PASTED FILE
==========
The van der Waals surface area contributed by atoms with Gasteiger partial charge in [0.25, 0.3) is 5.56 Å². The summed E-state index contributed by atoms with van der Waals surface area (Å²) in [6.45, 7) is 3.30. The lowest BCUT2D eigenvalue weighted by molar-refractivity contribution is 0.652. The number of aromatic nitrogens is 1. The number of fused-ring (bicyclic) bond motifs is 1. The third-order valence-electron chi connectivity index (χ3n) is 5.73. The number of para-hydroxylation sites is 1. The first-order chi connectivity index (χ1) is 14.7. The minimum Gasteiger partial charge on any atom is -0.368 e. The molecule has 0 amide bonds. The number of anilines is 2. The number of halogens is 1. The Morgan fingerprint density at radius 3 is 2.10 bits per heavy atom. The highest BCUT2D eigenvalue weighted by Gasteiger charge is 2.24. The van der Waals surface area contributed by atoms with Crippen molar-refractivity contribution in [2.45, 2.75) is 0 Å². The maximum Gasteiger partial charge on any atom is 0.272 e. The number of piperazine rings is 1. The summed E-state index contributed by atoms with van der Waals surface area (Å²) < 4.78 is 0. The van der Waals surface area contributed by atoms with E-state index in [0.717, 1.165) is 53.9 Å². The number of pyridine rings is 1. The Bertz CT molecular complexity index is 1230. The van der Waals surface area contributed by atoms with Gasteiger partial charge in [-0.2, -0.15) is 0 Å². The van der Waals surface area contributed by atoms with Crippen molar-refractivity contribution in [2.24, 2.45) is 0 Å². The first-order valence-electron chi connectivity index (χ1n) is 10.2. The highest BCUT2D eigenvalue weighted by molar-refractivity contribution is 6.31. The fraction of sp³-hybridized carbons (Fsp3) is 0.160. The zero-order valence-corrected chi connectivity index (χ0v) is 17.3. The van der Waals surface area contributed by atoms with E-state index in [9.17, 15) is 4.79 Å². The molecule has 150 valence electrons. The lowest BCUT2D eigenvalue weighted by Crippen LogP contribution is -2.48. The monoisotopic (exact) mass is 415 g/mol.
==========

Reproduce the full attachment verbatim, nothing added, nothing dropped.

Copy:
The van der Waals surface area contributed by atoms with Gasteiger partial charge in [0.25, 0.3) is 5.56 Å². The summed E-state index contributed by atoms with van der Waals surface area (Å²) in [6.45, 7) is 3.30. The lowest BCUT2D eigenvalue weighted by molar-refractivity contribution is 0.652. The number of aromatic nitrogens is 1. The number of fused-ring (bicyclic) bond motifs is 1. The third-order valence-electron chi connectivity index (χ3n) is 5.73. The number of para-hydroxylation sites is 1. The first-order chi connectivity index (χ1) is 14.7. The minimum Gasteiger partial charge on any atom is -0.368 e. The molecule has 0 amide bonds. The number of anilines is 2. The number of halogens is 1. The Morgan fingerprint density at radius 3 is 2.10 bits per heavy atom. The highest BCUT2D eigenvalue weighted by Gasteiger charge is 2.24. The van der Waals surface area contributed by atoms with Crippen molar-refractivity contribution in [2.45, 2.75) is 0 Å². The maximum Gasteiger partial charge on any atom is 0.272 e. The number of piperazine rings is 1. The summed E-state index contributed by atoms with van der Waals surface area (Å²) < 4.78 is 0. The van der Waals surface area contributed by atoms with E-state index in [0.717, 1.165) is 53.9 Å². The number of pyridine rings is 1. The Bertz CT molecular complexity index is 1230. The van der Waals surface area contributed by atoms with Gasteiger partial charge in [-0.2, -0.15) is 0 Å². The van der Waals surface area contributed by atoms with Crippen molar-refractivity contribution in [2.24, 2.45) is 0 Å². The first-order valence-electron chi connectivity index (χ1n) is 10.2. The highest BCUT2D eigenvalue weighted by molar-refractivity contribution is 6.31. The fraction of sp³-hybridized carbons (Fsp3) is 0.160. The zero-order valence-corrected chi connectivity index (χ0v) is 17.3. The van der Waals surface area contributed by atoms with E-state index in [9.17, 15) is 4.79 Å². The molecule has 150 valence electrons. The lowest BCUT2D eigenvalue weighted by Crippen LogP contribution is -2.48. The monoisotopic (exact) mass is 415 g/mol.